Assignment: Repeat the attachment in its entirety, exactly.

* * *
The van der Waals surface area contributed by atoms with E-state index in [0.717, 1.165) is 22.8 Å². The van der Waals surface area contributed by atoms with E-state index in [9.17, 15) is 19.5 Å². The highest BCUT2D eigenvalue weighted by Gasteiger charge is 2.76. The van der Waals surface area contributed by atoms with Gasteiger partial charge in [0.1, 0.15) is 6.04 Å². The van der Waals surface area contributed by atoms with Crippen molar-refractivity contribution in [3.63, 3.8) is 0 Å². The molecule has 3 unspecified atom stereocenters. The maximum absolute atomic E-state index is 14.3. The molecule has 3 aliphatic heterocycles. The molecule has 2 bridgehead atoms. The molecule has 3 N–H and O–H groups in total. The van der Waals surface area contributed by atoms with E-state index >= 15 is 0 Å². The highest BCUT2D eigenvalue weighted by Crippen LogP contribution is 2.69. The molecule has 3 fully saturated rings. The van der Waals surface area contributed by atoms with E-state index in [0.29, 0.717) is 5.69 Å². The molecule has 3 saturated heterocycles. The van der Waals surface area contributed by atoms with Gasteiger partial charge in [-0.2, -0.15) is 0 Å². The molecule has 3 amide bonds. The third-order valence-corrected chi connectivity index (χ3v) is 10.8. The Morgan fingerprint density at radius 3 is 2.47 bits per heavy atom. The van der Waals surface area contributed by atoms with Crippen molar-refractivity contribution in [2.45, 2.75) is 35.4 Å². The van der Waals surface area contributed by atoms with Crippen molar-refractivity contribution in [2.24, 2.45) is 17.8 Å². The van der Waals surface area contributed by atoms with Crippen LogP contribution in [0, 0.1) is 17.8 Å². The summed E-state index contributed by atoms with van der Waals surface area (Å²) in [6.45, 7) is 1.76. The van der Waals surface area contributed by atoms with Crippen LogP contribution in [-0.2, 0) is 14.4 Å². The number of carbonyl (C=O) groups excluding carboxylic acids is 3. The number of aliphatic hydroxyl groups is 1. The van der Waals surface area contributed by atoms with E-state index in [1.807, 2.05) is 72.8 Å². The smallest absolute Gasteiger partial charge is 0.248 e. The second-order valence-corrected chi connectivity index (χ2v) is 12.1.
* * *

The van der Waals surface area contributed by atoms with E-state index in [0.717, 1.165) is 22.8 Å². The van der Waals surface area contributed by atoms with E-state index in [9.17, 15) is 19.5 Å². The highest BCUT2D eigenvalue weighted by Gasteiger charge is 2.76. The van der Waals surface area contributed by atoms with Gasteiger partial charge in [0.1, 0.15) is 6.04 Å². The van der Waals surface area contributed by atoms with Crippen molar-refractivity contribution in [3.63, 3.8) is 0 Å². The molecule has 3 unspecified atom stereocenters. The maximum absolute atomic E-state index is 14.3. The molecule has 3 aliphatic heterocycles. The molecule has 2 bridgehead atoms. The molecule has 3 N–H and O–H groups in total. The van der Waals surface area contributed by atoms with E-state index >= 15 is 0 Å². The highest BCUT2D eigenvalue weighted by Crippen LogP contribution is 2.69. The molecule has 3 fully saturated rings. The van der Waals surface area contributed by atoms with E-state index in [0.29, 0.717) is 5.69 Å². The molecule has 3 saturated heterocycles. The van der Waals surface area contributed by atoms with Gasteiger partial charge in [-0.2, -0.15) is 0 Å². The molecule has 3 amide bonds. The third-order valence-corrected chi connectivity index (χ3v) is 10.8. The Morgan fingerprint density at radius 3 is 2.47 bits per heavy atom. The van der Waals surface area contributed by atoms with Crippen molar-refractivity contribution in [2.45, 2.75) is 35.4 Å². The van der Waals surface area contributed by atoms with Crippen molar-refractivity contribution in [2.24, 2.45) is 17.8 Å². The van der Waals surface area contributed by atoms with Crippen LogP contribution in [0, 0.1) is 17.8 Å². The summed E-state index contributed by atoms with van der Waals surface area (Å²) in [6.45, 7) is 1.76. The van der Waals surface area contributed by atoms with Crippen LogP contribution in [-0.2, 0) is 14.4 Å². The number of carbonyl (C=O) groups excluding carboxylic acids is 3. The number of aliphatic hydroxyl groups is 1. The van der Waals surface area contributed by atoms with E-state index in [1.807, 2.05) is 72.8 Å². The smallest absolute Gasteiger partial charge is 0.248 e. The second-order valence-corrected chi connectivity index (χ2v) is 12.1.